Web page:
The book has a very distinct style to it, but it is such an interesting read, that it quickly becomes difficult to set aside. Harry, with his dark past and his inner struggles, becomes a flawed, but sympathetic hero - even through his missteps. The romance fits nicely in with the overall story and does not feel forced or overly emphasized. The plot takes some surprising turns, but none of them feel unjustified and all the clues truly add up. And the climatic finale in the aquarium certainly has a dramatic flair. It certainly is an action-packed debut - full of both internal and external conflict. It makes for a terrifically thrilling and well-executed begin to a series.
I can’t wait to read the rest of the series! But I am definitely going to wait for the second novel, The Cockroaches, to be published in English (rumour has it this will be just a few months away!). (less)
The fourth book in the Logan MacRae series definitely stands out amongst the other novels in the series. It has a flashier style with its newspaper cl...moreThe fourth book in the Logan MacRae series definitely stands out amongst the other novels in the series. It has a flashier style with its newspaper clippings serving as chapter breaks. Even images are included! And the camera crew following DI Insch allows for screenplay like snippets to be added as well. This very multimedia angle adds to the overall excitement. When combined with the central plot - a gruesome, cannibalistic serial killer (nicknamed “The Flesher”) makes a return to murder after a twenty year hiatus, the book quickly becomes impossible to set aside. So much so, that despite its relative heft (nearly five hundred pages), I read it one sitting until the very early hours of the following day!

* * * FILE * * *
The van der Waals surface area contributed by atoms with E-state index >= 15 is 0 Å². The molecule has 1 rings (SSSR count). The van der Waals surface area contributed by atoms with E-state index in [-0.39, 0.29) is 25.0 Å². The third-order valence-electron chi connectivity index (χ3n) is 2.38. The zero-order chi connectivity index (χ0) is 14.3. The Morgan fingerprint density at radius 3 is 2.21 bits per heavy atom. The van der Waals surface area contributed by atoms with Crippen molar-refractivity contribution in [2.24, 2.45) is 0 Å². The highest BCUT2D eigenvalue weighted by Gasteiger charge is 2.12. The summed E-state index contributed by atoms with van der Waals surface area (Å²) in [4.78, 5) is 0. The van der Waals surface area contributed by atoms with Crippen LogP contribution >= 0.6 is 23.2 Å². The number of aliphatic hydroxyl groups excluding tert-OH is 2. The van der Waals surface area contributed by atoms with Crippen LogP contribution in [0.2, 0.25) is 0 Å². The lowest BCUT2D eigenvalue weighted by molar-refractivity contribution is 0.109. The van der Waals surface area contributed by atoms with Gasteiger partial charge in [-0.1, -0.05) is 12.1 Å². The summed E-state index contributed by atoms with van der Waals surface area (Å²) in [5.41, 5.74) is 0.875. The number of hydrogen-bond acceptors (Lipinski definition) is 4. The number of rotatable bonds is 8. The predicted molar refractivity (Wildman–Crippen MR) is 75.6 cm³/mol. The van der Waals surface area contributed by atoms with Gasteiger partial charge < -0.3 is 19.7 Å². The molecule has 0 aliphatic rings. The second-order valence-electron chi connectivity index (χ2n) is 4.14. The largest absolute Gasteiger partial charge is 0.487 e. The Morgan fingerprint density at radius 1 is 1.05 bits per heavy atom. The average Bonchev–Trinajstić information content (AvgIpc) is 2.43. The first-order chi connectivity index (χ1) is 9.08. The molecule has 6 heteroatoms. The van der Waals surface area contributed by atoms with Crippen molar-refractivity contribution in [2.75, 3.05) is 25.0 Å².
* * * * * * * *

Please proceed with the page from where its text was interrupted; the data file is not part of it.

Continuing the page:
It is definitely the darkest book in the series - even more horrific than Cold Granite. MacBride offers the killer’s perspective in places, which adds to the tension and terror. The book includes a nice summary of the characters and some highlights from previous novels, so it would be possible to start the series here (though not recommended - the first three books in the series are great - though this one is my favorite). This is the fastest-paced, strongest and most exciting installment of the series. And though it is the darkest as well, MacBride breaks up the grim gore with the bantering dialogue of the police force as well as the ups and downs of those relationships.
MacBride throws in some huge twists and turns to the plot, too. It is genuinely frightening and some beloved characters really suffer here. It’s gruesome (with a cannibalistic serial killer could you expect anything else?) and includes plenty of untimely death. And the ending is downright chilling... This is certainly the strongest book in the series and MacBride’s most unpredictable plot yet! I can’t wait to see what he follows this up with next in this terrific series! (less)